This blog continues to share the Findings from the research conducted in three Learning Lhabitats exploring the 4 Voices of the City in the United States, Canada and Europe in the last year. Today we compare the results that open wider understanding of the role of the Civic Manager Voice in the city,  from Learning Lhabitats at the Integral Theory Conference 2013,Federation of Canadian Municipalities Sustainability Conference 2014 and Integral Europe Conference  2014. Civic Managers include the administrative institutions at City Hall, Education, Health Care, Justice, Emergency Response and other City Agencies. (Integral City has characterized them as the Resource Allocators of the Human Hive.) 


IEC 2014: Civic Managers Organizing Feedback

IEC 2014: Civic Managers Organizing Feedback


AQAL Profiles of the Co-Researchers

In collecting this data, it is interesting to note the profile of the participants in each conference from an AQAL perspective. The Integral Theory Conference 2013, located in San Francisco, USA, attracted thinkers and theorists with a major interest and focus on integral points of view – a group that were heavily weighted in the Upper Left /Consciousness Quadrant of the Integral Model. At the same time, this group self-identified as being strongly biased in favour of Innovators and Business or Diversity Generators.

The Federation of Canadian Municipality Sustainability Conference 2014, located in Prince Edward Island, Canada, attracted Mayors, City Managers and Civic Leaders with an interest in sustainability and action orientation. So from an integral perspective this group were heavily weighted in the Upper Right/Action and Lower Right/Systems Quadrants of the Integral Model. This group by definition were Civic Managers or Resource Allocators.

Finally the Integral Europe Conference 2014, located in Budapest, Hungary, attracted a diversity of cultures and actors from across Europe (with smaller representation from other non-European nations) who were heavily weighted in the Lower Left/ Cultural Quadrant of the Integral Model. This group had a strong predisposition to be Inner Judges from Civil Society (with a strong showing from Business as well.)

These three groups give us an in interesting sampling of the I/We/It/Its perspectives on the Civic Manager in the Integral City. Figure 1 sets out the comparison of the 3 Groups for Civic Managers.


Figure 1: Comparing Voices of Civic Managers: ITC, FCM, IEC

Figure 1: Comparing Voices of Civic Managers: ITC, FCM, IEC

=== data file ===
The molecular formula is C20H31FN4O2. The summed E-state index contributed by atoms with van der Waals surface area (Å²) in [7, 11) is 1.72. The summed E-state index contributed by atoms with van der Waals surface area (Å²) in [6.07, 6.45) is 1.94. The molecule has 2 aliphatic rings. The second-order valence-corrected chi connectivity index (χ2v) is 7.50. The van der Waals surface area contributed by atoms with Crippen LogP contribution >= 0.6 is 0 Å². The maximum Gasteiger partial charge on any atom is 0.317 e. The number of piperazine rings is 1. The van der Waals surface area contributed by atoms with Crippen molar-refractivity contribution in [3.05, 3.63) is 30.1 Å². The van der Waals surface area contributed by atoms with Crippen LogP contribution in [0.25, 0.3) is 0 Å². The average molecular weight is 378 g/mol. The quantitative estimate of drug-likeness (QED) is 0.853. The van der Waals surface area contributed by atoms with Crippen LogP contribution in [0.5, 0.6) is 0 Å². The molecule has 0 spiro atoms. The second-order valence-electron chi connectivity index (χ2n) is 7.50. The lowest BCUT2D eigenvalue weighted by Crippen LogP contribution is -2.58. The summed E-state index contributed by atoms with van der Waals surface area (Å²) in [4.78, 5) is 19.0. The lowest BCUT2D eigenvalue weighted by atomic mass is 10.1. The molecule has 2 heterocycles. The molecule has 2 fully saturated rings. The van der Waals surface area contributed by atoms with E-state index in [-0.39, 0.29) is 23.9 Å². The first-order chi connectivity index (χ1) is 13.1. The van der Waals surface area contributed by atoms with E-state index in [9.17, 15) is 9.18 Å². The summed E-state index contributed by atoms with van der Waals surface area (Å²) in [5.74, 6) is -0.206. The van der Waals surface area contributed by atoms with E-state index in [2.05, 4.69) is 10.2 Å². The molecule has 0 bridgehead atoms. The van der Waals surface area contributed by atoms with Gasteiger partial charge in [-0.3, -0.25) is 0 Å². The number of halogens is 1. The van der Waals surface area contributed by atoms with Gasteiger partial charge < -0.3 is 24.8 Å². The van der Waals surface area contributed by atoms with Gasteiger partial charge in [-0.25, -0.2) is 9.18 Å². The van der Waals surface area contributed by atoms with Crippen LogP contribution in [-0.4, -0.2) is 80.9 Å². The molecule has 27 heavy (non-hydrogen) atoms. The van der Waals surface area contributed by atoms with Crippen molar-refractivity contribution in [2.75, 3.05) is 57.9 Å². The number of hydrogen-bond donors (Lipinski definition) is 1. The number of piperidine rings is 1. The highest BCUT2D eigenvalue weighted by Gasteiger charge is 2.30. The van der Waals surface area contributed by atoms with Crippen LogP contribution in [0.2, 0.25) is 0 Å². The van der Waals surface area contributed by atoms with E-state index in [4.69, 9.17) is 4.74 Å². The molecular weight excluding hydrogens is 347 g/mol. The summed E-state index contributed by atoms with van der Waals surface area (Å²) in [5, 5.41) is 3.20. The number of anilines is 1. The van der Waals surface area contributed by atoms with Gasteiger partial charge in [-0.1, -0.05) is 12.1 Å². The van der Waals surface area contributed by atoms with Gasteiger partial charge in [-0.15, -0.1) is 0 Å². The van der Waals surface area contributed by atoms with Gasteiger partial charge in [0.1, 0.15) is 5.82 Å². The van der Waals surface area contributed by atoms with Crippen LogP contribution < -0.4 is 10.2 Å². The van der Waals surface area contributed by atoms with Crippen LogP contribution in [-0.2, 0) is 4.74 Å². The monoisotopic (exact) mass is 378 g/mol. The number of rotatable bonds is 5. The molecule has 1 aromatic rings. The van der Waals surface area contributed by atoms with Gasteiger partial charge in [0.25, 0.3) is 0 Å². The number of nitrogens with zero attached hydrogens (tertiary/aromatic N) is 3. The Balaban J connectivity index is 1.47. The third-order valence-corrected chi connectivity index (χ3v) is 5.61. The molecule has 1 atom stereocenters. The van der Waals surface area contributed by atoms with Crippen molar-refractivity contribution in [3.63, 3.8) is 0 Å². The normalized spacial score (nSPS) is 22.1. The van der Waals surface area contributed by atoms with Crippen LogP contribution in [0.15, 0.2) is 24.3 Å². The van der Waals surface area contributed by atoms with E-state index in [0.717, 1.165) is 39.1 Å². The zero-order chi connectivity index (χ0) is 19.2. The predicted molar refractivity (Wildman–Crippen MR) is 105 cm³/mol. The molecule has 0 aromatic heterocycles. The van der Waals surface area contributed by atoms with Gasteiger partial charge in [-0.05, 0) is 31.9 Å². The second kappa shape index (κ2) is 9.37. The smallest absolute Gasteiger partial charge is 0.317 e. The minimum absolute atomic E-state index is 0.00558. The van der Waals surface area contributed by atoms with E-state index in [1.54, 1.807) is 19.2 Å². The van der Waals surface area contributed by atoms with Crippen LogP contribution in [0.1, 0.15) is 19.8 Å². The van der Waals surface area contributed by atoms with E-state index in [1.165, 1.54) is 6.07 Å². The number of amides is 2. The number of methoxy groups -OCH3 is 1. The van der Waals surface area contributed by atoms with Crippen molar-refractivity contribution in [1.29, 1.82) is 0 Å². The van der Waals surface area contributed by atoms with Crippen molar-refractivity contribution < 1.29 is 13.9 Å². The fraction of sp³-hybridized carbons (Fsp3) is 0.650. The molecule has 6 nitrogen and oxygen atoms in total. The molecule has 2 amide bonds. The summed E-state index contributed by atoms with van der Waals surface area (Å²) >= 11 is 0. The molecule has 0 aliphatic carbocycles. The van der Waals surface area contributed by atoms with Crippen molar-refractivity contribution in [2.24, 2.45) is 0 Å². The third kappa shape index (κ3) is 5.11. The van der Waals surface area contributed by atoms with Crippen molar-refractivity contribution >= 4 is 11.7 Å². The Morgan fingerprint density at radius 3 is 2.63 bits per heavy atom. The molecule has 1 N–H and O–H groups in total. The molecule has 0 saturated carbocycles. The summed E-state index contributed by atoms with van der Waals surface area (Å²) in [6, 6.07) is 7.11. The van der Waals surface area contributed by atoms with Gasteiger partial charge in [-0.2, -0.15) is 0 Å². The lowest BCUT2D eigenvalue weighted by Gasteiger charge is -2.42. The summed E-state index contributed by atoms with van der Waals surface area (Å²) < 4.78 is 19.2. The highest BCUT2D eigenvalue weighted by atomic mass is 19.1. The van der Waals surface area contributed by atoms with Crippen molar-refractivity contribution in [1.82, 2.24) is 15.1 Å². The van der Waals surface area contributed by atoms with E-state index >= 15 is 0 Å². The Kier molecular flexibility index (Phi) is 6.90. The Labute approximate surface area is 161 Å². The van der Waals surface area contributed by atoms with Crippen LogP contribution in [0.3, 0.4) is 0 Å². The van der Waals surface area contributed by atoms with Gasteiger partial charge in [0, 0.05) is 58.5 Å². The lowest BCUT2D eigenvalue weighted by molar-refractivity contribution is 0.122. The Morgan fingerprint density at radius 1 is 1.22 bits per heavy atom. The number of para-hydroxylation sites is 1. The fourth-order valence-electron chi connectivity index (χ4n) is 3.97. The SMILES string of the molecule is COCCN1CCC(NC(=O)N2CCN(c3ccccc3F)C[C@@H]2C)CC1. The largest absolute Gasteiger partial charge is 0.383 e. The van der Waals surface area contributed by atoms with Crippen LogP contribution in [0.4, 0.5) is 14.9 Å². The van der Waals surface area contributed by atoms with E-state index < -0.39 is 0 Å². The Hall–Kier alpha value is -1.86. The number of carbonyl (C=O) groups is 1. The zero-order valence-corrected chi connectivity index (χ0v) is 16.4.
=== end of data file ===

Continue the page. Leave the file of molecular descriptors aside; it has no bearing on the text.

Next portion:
Qualities of the Voice of Civic Managers

Each Learning Lhabitat was asked to define the qualities of the Civic Manager Voice. This voice was driven by the value of structure in service to the bigger picture and finding out what is best for the community. Civic Managers were called “bridge builders between the unconnected”.

The voice of Civic Managers often triggered the next steps to a larger or spiritual consciousness.

This voice acted as connectors to the community and the resources required to build structures as well as allies with the Inner Judges of Civil Society. Acting as a hub or centre piece between Council, Citizens and Developers, Civic Managers can guide the Citizen Voice for collaboration on community interests.

Its bureaucratic systems can advocate toward long term visions (including sustainability) while using access to information to frame an objective view of issues that assists in staying on course.

Civic Managers can build consensus in an intelligent way, fearlessly delving into root causes of concerns, dispelling misconceptions and providing a synopsis of the issues to expedite workable solutions.

At their best, Civic Managers operate on a principle of majority

[rules], but as professionals make sure they listen without pushing their own agenda.

As Resource Allocators it is the job of Civic Managers to innovate and introduce change and improvement, even supporting unpopular positions if that makes most sense. In doing so they must use systemic thinking, identifying the highest impact leverage points. At the same time they are called on to balance new approaches with the values of heritage.

It is the job of Civic Managers to act as responsible decision makers (and expenditure managers)  to plan for short, mid and long term change, using processes (and motivating staff) that allow them to frame, deliver and maintain structures that work (implemented with considerations for justice and flexibility).

Civic Managers were seen as ensuring that the “wheels on the bus keep turning”, utilizing expertise and assets for measurable results.

While Civic Managers were viewed as positive Resource Allocators, they were also recognized as speaking from the Voice of the Skeptic. They are always balancing the needs of the community with a diversity of opinions. Thus, they hold powerful positions that enable them to reward success, as well as punishing failure.


The Value of Collecting Intelligence from Multiple Sources

These Learning Lhabitats are helping us see how Civic Manager Voices see themselves, each other, their city and the world. In these LLhabs, Civic Manager Voices are discovering how to strengthen their organizing capacities to build lasting foundations for the Integral City, so that the vitality of the other three Voices is well supported.

In the companion blogs (Citizens, Civil Society, Business) we look at the other three Voices of the City revealed in our trio of Learning Lhabitats.